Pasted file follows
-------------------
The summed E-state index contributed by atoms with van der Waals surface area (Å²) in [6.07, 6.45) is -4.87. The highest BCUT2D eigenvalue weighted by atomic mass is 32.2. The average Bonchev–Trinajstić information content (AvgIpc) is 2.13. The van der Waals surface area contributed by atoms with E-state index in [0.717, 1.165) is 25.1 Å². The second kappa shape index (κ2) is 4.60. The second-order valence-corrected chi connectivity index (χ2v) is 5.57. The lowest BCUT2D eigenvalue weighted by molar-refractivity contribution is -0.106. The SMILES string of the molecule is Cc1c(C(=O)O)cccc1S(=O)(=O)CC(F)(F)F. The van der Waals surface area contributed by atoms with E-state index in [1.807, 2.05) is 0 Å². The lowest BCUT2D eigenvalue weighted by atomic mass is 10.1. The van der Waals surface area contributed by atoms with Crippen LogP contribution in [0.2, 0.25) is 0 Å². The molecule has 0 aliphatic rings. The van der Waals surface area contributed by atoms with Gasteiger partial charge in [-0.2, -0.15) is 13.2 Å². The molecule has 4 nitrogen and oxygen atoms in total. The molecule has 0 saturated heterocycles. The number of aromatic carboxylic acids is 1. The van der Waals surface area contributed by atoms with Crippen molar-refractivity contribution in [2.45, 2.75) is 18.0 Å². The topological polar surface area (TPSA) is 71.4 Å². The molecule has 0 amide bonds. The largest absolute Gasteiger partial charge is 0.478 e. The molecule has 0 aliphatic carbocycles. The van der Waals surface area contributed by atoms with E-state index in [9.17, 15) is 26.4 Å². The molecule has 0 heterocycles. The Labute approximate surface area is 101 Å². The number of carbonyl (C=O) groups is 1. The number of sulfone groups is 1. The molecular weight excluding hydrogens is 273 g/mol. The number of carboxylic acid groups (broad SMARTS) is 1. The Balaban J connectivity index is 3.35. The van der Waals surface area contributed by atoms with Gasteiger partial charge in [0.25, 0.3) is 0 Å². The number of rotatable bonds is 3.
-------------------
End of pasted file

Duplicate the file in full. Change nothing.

The summed E-state index contributed by atoms with van der Waals surface area (Å²) in [6.07, 6.45) is -4.87. The highest BCUT2D eigenvalue weighted by atomic mass is 32.2. The average Bonchev–Trinajstić information content (AvgIpc) is 2.13. The van der Waals surface area contributed by atoms with E-state index in [0.717, 1.165) is 25.1 Å². The second kappa shape index (κ2) is 4.60. The second-order valence-corrected chi connectivity index (χ2v) is 5.57. The lowest BCUT2D eigenvalue weighted by molar-refractivity contribution is -0.106. The SMILES string of the molecule is Cc1c(C(=O)O)cccc1S(=O)(=O)CC(F)(F)F. The van der Waals surface area contributed by atoms with E-state index in [1.807, 2.05) is 0 Å². The lowest BCUT2D eigenvalue weighted by atomic mass is 10.1. The van der Waals surface area contributed by atoms with Crippen LogP contribution in [0.2, 0.25) is 0 Å². The molecule has 0 aliphatic rings. The van der Waals surface area contributed by atoms with Gasteiger partial charge in [-0.2, -0.15) is 13.2 Å². The molecule has 4 nitrogen and oxygen atoms in total. The molecule has 0 saturated heterocycles. The number of aromatic carboxylic acids is 1. The van der Waals surface area contributed by atoms with Crippen molar-refractivity contribution in [2.45, 2.75) is 18.0 Å². The topological polar surface area (TPSA) is 71.4 Å². The molecule has 0 amide bonds. The largest absolute Gasteiger partial charge is 0.478 e. The molecule has 0 aliphatic carbocycles. The van der Waals surface area contributed by atoms with E-state index in [9.17, 15) is 26.4 Å². The molecule has 0 heterocycles. The Labute approximate surface area is 101 Å². The number of carbonyl (C=O) groups is 1. The number of sulfone groups is 1. The molecular weight excluding hydrogens is 273 g/mol. The number of carboxylic acid groups (broad SMARTS) is 1. The Balaban J connectivity index is 3.35. The van der Waals surface area contributed by atoms with Gasteiger partial charge in [0.25, 0.3) is 0 Å². The number of rotatable bonds is 3.